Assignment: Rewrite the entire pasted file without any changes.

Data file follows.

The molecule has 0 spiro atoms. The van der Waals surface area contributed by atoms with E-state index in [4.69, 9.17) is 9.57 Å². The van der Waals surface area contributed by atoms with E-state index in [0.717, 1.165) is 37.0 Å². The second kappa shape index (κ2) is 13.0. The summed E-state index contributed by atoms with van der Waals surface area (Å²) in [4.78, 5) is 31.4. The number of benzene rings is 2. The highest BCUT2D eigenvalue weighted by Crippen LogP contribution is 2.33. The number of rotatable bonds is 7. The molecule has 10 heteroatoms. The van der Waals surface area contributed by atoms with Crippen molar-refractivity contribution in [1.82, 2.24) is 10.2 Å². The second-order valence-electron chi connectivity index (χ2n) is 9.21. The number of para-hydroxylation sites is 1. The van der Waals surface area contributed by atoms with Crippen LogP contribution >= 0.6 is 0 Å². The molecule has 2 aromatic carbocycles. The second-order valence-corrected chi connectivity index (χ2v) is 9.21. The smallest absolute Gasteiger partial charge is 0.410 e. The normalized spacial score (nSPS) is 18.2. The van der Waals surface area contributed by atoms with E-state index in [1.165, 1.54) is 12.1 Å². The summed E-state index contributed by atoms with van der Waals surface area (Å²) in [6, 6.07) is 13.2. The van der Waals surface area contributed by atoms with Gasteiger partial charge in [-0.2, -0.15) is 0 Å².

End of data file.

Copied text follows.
The molecule has 0 spiro atoms. The van der Waals surface area contributed by atoms with E-state index in [4.69, 9.17) is 9.57 Å². The van der Waals surface area contributed by atoms with E-state index in [0.717, 1.165) is 37.0 Å². The second kappa shape index (κ2) is 13.0. The summed E-state index contributed by atoms with van der Waals surface area (Å²) in [4.78, 5) is 31.4. The number of benzene rings is 2. The highest BCUT2D eigenvalue weighted by Crippen LogP contribution is 2.33. The number of rotatable bonds is 7. The molecule has 10 heteroatoms. The van der Waals surface area contributed by atoms with Crippen molar-refractivity contribution in [1.82, 2.24) is 10.2 Å². The second-order valence-electron chi connectivity index (χ2n) is 9.21. The number of para-hydroxylation sites is 1. The van der Waals surface area contributed by atoms with Crippen LogP contribution >= 0.6 is 0 Å². The molecule has 2 aromatic carbocycles. The second-order valence-corrected chi connectivity index (χ2v) is 9.21. The smallest absolute Gasteiger partial charge is 0.410 e. The normalized spacial score (nSPS) is 18.2. The van der Waals surface area contributed by atoms with E-state index in [1.165, 1.54) is 12.1 Å². The summed E-state index contributed by atoms with van der Waals surface area (Å²) in [6, 6.07) is 13.2. The van der Waals surface area contributed by atoms with Gasteiger partial charge in [-0.2, -0.15) is 0 Å².